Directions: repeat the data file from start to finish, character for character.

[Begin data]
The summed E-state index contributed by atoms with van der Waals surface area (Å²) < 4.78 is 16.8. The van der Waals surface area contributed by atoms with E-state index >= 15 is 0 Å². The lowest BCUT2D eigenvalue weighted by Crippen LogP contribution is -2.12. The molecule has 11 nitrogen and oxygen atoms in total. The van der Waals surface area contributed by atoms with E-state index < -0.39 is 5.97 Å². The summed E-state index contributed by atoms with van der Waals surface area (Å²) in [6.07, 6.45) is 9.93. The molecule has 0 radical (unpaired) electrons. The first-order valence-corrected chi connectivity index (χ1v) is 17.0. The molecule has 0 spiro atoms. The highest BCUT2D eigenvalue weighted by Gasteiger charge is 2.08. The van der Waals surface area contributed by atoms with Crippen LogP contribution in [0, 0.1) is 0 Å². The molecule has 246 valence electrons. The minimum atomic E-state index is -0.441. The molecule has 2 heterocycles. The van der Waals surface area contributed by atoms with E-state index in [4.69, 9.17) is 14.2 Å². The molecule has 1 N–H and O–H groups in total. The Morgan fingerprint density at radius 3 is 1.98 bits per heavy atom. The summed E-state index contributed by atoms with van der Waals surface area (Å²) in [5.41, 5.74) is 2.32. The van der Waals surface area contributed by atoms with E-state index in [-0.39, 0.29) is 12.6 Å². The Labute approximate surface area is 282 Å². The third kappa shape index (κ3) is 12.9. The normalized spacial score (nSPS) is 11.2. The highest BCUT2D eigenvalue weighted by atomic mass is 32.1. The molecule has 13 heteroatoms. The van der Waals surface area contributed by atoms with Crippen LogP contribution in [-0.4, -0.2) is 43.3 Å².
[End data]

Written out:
The summed E-state index contributed by atoms with van der Waals surface area (Å²) < 4.78 is 16.8. The van der Waals surface area contributed by atoms with E-state index >= 15 is 0 Å². The lowest BCUT2D eigenvalue weighted by Crippen LogP contribution is -2.12. The molecule has 11 nitrogen and oxygen atoms in total. The van der Waals surface area contributed by atoms with E-state index < -0.39 is 5.97 Å². The summed E-state index contributed by atoms with van der Waals surface area (Å²) in [6.07, 6.45) is 9.93. The molecule has 0 radical (unpaired) electrons. The first-order valence-corrected chi connectivity index (χ1v) is 17.0. The molecule has 0 spiro atoms. The highest BCUT2D eigenvalue weighted by Gasteiger charge is 2.08. The van der Waals surface area contributed by atoms with Crippen LogP contribution in [0, 0.1) is 0 Å². The molecule has 246 valence electrons. The minimum atomic E-state index is -0.441. The molecule has 2 heterocycles. The van der Waals surface area contributed by atoms with E-state index in [4.69, 9.17) is 14.2 Å². The molecule has 1 N–H and O–H groups in total. The Morgan fingerprint density at radius 3 is 1.98 bits per heavy atom. The summed E-state index contributed by atoms with van der Waals surface area (Å²) in [5.41, 5.74) is 2.32. The van der Waals surface area contributed by atoms with E-state index in [-0.39, 0.29) is 12.6 Å². The Labute approximate surface area is 282 Å². The third kappa shape index (κ3) is 12.9. The normalized spacial score (nSPS) is 11.2. The highest BCUT2D eigenvalue weighted by atomic mass is 32.1. The molecule has 13 heteroatoms. The van der Waals surface area contributed by atoms with Crippen LogP contribution in [-0.4, -0.2) is 43.3 Å².